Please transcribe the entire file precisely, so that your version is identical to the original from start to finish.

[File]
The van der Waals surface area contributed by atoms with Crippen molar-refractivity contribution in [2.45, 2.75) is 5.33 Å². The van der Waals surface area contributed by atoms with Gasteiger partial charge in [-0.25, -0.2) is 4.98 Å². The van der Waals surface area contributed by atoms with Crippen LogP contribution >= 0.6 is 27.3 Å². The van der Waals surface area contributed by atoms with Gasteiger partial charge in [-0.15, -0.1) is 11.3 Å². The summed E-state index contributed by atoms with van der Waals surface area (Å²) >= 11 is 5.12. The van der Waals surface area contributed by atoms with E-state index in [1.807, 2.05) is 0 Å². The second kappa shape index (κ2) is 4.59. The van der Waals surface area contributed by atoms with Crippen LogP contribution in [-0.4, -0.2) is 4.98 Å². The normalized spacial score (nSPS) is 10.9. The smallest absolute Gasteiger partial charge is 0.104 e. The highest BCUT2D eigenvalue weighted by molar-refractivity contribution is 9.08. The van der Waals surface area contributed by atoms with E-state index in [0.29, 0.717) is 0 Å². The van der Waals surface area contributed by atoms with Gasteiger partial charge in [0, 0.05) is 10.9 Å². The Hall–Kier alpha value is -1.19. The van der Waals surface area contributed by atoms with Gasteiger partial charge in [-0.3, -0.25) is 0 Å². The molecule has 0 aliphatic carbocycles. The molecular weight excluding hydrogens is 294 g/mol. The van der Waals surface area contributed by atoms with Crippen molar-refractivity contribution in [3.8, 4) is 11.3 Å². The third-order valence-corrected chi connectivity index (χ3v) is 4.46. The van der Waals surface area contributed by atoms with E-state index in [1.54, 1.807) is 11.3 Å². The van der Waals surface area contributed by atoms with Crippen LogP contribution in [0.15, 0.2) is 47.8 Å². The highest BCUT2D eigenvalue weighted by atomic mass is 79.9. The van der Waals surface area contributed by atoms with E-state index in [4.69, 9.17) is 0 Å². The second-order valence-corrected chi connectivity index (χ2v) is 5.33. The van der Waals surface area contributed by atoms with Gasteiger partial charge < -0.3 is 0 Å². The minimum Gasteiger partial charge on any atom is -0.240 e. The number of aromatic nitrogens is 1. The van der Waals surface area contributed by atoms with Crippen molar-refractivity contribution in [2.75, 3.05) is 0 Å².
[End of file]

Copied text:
The van der Waals surface area contributed by atoms with Crippen molar-refractivity contribution in [2.45, 2.75) is 5.33 Å². The van der Waals surface area contributed by atoms with Gasteiger partial charge in [-0.25, -0.2) is 4.98 Å². The van der Waals surface area contributed by atoms with Crippen LogP contribution >= 0.6 is 27.3 Å². The van der Waals surface area contributed by atoms with Gasteiger partial charge in [-0.15, -0.1) is 11.3 Å². The summed E-state index contributed by atoms with van der Waals surface area (Å²) >= 11 is 5.12. The van der Waals surface area contributed by atoms with E-state index in [1.807, 2.05) is 0 Å². The second kappa shape index (κ2) is 4.59. The van der Waals surface area contributed by atoms with Crippen LogP contribution in [-0.4, -0.2) is 4.98 Å². The normalized spacial score (nSPS) is 10.9. The smallest absolute Gasteiger partial charge is 0.104 e. The highest BCUT2D eigenvalue weighted by molar-refractivity contribution is 9.08. The van der Waals surface area contributed by atoms with E-state index in [0.29, 0.717) is 0 Å². The van der Waals surface area contributed by atoms with Gasteiger partial charge in [0, 0.05) is 10.9 Å². The Hall–Kier alpha value is -1.19. The van der Waals surface area contributed by atoms with Gasteiger partial charge in [-0.3, -0.25) is 0 Å². The molecule has 0 aliphatic carbocycles. The molecular weight excluding hydrogens is 294 g/mol. The van der Waals surface area contributed by atoms with Crippen molar-refractivity contribution in [3.8, 4) is 11.3 Å². The third-order valence-corrected chi connectivity index (χ3v) is 4.46. The van der Waals surface area contributed by atoms with E-state index in [1.54, 1.807) is 11.3 Å². The van der Waals surface area contributed by atoms with Crippen LogP contribution in [0.15, 0.2) is 47.8 Å². The highest BCUT2D eigenvalue weighted by atomic mass is 79.9. The van der Waals surface area contributed by atoms with E-state index in [4.69, 9.17) is 0 Å². The second-order valence-corrected chi connectivity index (χ2v) is 5.33. The van der Waals surface area contributed by atoms with Gasteiger partial charge < -0.3 is 0 Å². The minimum Gasteiger partial charge on any atom is -0.240 e. The number of aromatic nitrogens is 1. The van der Waals surface area contributed by atoms with Crippen molar-refractivity contribution in [2.75, 3.05) is 0 Å².